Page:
Néanmoins, nous pouvons regrouper les fonctionnalités offertes en deux grandes catégories :

  • L’aide à la conformité des déclarations (a priori) :
    • l’optimisation de l’élaboration de la liasse fiscale (élaboration, vérification et dématérialisation),
    • la détermination de taux,
    • la conformité de la facturation électronique,
    • La déclaration de TVA (soumission, reporting et contrôles).
  • La mise en place de contrôles afin de s’assurer de la conformité (a posteriori) :
    • l’analyse du FEC,
    • les contrôles sur les référentiels (fournisseurs, articles, etc.),
    • les contrôles sur les transactions effectuées.

En complément, nous devons également prendre en compte le fait que les gouvernements exigent de plus en plus de données en temps réel, la qualité des données devient un prérequis clé pour la gestion des processus fiscaux et cela peut être amélioré en mettant en œuvre des contrôles fiscaux et en abordant les problèmes à la source, comme nous allons le voir avec l’outil SAP Tax Compliance.

Quels critères prendre en compte dans le choix de son outil de Tax Compliance


Le choix d’une solution doit être fondé sur les critères tant fonctionnels que techniques, pour répondre aux besoins suivants :

  • Facilité d’installation et d’exploitation de la solution: évaluer le degré d’autonomie sur l’installation et le paramétrage du logiciel, ainsi que le degré d’intégration dans le paysage SI existant. Il est en effet important que les utilisateurs métiers aient un degré d’autonomie suffisant sur l’exploitation de l’outil pour ne pas avoir de besoin de solliciter les équipes IT pour la moindre opération dans l’outil
  • Réponse aux besoins métier au travers de la couverture et richesse fonctionnelle: il est nécessaire d’évaluer la couverture d’un maximum de fonctionnalités et de contrôles standards, ainsi que la couverture géographique au travers d’une gestion multi-pays. Assurance de la facilité de prise en main par l’utilisateur final ou l’auditeur externe au travers d’une ergonomie conviviale et intuitive
  • Exploitation des résultats simple et accessible : évaluer la facilité de compréhension et d’interprétation des résultats de contrôles, la facilité d’export sur des outils bureautiques, ainsi que la capacité de génération des rapports d’anomalie sous format.doc ou .pdf avec explication des résultats, annotations utilisateurs, etc.,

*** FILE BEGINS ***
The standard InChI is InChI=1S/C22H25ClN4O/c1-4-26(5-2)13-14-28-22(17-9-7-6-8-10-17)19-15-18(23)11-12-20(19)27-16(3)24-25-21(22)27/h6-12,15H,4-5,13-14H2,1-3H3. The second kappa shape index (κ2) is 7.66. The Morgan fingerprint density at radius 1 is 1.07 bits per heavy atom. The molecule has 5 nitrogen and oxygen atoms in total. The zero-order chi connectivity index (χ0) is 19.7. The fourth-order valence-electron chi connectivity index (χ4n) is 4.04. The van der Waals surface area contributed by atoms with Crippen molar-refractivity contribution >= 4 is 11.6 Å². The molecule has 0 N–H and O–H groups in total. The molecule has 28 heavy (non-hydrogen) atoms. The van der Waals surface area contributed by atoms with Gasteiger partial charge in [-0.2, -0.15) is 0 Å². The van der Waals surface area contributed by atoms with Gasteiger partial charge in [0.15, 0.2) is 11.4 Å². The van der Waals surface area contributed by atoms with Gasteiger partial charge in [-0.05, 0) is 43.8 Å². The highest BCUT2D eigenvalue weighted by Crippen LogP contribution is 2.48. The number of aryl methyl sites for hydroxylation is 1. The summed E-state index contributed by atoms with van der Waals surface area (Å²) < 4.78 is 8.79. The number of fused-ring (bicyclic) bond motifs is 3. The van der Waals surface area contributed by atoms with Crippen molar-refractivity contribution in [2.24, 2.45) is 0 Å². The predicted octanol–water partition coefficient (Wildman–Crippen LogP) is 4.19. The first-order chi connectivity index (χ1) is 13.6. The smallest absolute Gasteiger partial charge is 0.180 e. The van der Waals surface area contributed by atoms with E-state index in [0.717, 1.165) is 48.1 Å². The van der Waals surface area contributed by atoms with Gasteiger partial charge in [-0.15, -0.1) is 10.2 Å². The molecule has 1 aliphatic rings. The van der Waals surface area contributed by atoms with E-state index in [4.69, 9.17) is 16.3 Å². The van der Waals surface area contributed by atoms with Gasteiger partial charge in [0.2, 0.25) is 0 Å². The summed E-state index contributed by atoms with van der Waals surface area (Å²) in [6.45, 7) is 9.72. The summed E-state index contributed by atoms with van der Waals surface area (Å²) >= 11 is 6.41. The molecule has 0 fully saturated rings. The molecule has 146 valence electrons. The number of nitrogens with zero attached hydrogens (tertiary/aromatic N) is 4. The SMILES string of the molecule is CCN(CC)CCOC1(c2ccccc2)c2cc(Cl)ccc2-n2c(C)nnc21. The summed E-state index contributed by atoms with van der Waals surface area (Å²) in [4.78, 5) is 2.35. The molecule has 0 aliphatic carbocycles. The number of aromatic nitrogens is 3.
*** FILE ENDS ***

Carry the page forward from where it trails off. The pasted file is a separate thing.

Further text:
• L’intégration dans le paysage applicatif de l’entreprise est également primordiale dans le cas très fréquent où plusieurs ERP ou systèmes comptables cohabitent. Devoir multiplier les outils de Tax Compliance pour adresser les différents systèmes serait en effet contre-productif.

Présentation d’un outil : SAP TAX Compliance

SAP Tax Compliance propose une approche centralisée des contrôles de conformité, couvrant tout l’ensemble du processus, de la détection à la correction, en passant par le reporting et l’audit. À l’aide de l’apprentissage automatique à l’échelle de l’entreprise et de contrôles automatisés, l’application permet aux utilisateurs de détecter systématiquement les problèmes de conformité. Mais aussi d’améliorer la qualité des données fiscales, de rationaliser les corrections et d’atténuer rapidement le risque de non-conformité.

L’automatisation des processus de contrôle fiscal en temps quasi réel permet aux organisations de passer à des modèles de travail en continu. Elle permet aussi de résoudre les problèmes dès le début des processus ce qui est essentiel pour éviter de lourdes charges de travail à la fin de la période. Mais également de se conformer aux mandats les plus exigeants que les gouvernements introduisent dans le monde entier. En fait, avec l’introduction de la conformité numérique, la qualité des données fiscales est plus importante que jamais.

SAP Tax Compliance est une solution agnostique qui peut être intégré à SAP S/4HANA ou facilement déployé côte à côte. Elle peut aussi intégrer des données issues d’autres systèmes ERP (SAP ECC ou non SAP) ou spécialisés métiers (MDM, facturation, site de vente en ligne…). Cela offre ainsi la possibilité de capturer simultanément de gros volumes de données à partir de plusieurs systèmes. La solution offre également un apprentissage automatique natif et une intégration avec le workflow SAP. L’intérêt est de permettre l’automatisation et l’orchestration transparente des tâches de correction.


SAP Tax Compliance en un coup d'œil
SAP Tax Compliance en un coup d’œil

SAP Tax Compliance est fourni avec des règles de contrôles préconfigurées pour vous aider à démarrer et à améliorer immédiatement la qualité des données fiscales.

Par exemple, cela vous permet d’identifier et de corriger facilement les immatriculations de TVA manquantes sur les transactions intracommunautaires de l’UE ou les factures enregistrées sans code TVA. Vous pouvez également utiliser le moteur de détection pour faciliter l’examen des factures avec un montant de TVA très élevé. Ceci, permet de générer une réserve de travail pour examiner efficacement les exceptions sans avoir à identifier manuellement les éléments sur l’ensemble des transactions commerciales.